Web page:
China's DJI halts Russia, Ukraine sales to prevent use of its drones in combat

·2-min read

By David Kirton

SHENZHEN, China (Reuters) -Drone giant DJI Technology Co said it will temporarily suspend business in Russia and Ukraine to ensure its products are not used in combat, making it the first major Chinese firm to cite the conflict in halting sales in Russia.

Ukrainian officials and citizens have accused DJI of leaking data on the Ukrainian military to Russia - allegations the world's largest maker of consumer and industrial drones has called "utterly false".

In contrast to the many Western firms that have pulled out of Russia to protest its invasion of Ukraine, Chinese companies have stayed there, in line with Beijing's stance of refraining from criticism of Moscow over the conflict.

A DJI spokesperson said on Wednesday its suspension of business in Russia and Ukraine was "not to make a statement about any country, but to make a statement about our principles".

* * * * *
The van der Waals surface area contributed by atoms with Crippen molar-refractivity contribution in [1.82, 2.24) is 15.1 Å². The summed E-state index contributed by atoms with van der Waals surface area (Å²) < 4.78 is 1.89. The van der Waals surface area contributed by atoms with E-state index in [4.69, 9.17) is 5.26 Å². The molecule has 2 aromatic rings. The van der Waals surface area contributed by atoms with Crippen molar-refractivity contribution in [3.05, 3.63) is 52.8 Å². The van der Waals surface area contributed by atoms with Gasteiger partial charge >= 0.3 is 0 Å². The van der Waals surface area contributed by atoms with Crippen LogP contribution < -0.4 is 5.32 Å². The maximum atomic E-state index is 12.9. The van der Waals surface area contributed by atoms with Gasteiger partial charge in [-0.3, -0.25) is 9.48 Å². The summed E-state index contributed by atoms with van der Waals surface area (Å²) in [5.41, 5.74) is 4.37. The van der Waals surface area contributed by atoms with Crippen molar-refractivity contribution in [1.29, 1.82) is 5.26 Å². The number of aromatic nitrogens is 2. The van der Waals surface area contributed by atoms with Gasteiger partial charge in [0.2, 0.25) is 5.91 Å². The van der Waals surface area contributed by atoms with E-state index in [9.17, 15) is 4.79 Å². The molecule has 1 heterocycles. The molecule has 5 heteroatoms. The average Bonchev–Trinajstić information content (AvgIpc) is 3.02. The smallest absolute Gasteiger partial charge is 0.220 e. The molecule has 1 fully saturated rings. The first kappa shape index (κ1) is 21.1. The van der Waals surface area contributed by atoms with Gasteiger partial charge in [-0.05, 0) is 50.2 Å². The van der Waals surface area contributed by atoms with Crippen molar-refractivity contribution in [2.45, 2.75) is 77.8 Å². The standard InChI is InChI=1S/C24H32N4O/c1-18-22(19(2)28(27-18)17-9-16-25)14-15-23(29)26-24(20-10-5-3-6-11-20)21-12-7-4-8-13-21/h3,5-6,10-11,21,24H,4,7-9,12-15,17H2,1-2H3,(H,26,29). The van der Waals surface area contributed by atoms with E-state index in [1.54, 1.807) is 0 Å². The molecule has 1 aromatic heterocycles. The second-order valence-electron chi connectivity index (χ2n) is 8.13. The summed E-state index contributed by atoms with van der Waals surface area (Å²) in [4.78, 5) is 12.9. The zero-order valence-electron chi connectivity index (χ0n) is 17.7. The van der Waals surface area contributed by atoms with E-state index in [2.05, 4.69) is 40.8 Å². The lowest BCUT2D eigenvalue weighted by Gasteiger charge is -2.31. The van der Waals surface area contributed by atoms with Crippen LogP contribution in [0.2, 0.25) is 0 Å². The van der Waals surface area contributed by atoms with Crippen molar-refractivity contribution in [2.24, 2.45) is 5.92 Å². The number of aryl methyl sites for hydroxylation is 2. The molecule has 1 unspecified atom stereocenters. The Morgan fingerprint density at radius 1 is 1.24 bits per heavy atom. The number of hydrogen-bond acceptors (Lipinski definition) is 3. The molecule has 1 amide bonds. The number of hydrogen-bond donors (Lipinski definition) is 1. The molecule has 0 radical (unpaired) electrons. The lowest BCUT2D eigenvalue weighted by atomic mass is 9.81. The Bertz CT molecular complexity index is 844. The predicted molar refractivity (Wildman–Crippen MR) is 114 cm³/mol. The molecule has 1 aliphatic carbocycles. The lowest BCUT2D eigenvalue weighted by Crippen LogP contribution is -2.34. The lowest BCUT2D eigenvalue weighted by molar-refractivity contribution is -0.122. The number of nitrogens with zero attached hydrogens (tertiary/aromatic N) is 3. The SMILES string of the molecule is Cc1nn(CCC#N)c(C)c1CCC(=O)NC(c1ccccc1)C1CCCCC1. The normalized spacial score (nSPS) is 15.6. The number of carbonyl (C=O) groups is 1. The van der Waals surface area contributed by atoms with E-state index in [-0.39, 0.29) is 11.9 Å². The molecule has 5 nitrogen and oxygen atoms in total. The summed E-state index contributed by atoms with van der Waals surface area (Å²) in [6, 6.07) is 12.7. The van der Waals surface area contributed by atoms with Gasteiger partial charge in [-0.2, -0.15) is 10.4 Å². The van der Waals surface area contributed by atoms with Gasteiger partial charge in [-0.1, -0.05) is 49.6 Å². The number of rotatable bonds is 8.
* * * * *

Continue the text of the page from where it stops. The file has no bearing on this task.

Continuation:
"DJI abhors any use of our drones to cause harm, and we are temporarily suspending sales in these countries in order to help ensure no-one uses our drones in combat."

A company representative said last month DJI was aware of footage online that suggested the Russian military was using its products, but it had not been able to confirm this and the company had no control over the use of its products.

Russia calls its actions in Ukraine a "special operation" to disarm Ukraine and protect it from fascists. Ukraine and the West say this a false pretext for an unprovoked war of aggression.

Privately held DJI does not release financial information but research firm Drone Analyst has estimated that it had hardware revenue of $2.9 billion in 2020.

The conflict has put Chinese companies in a bind. Continuing to operate in Russia has drawn international criticism, but withdrawing would risk a backlash from the Chinese public.

In February, ride-hailing giant Didi Global reversed a decision to leave Russia and Kazakhstan after domestic social media users accused it of succumbing to U.S. pressure.

Telecoms equipment maker Huawei Technologies is also under scrutiny over whether it plans to stay in Russia. The company did not take any Russia-related questions at its annual analyst summit on Tuesday. [L2N2WO0PL]

(Reporting by David Kirton; Editing by Kenneth Maxwell and Edwina Gibbs)

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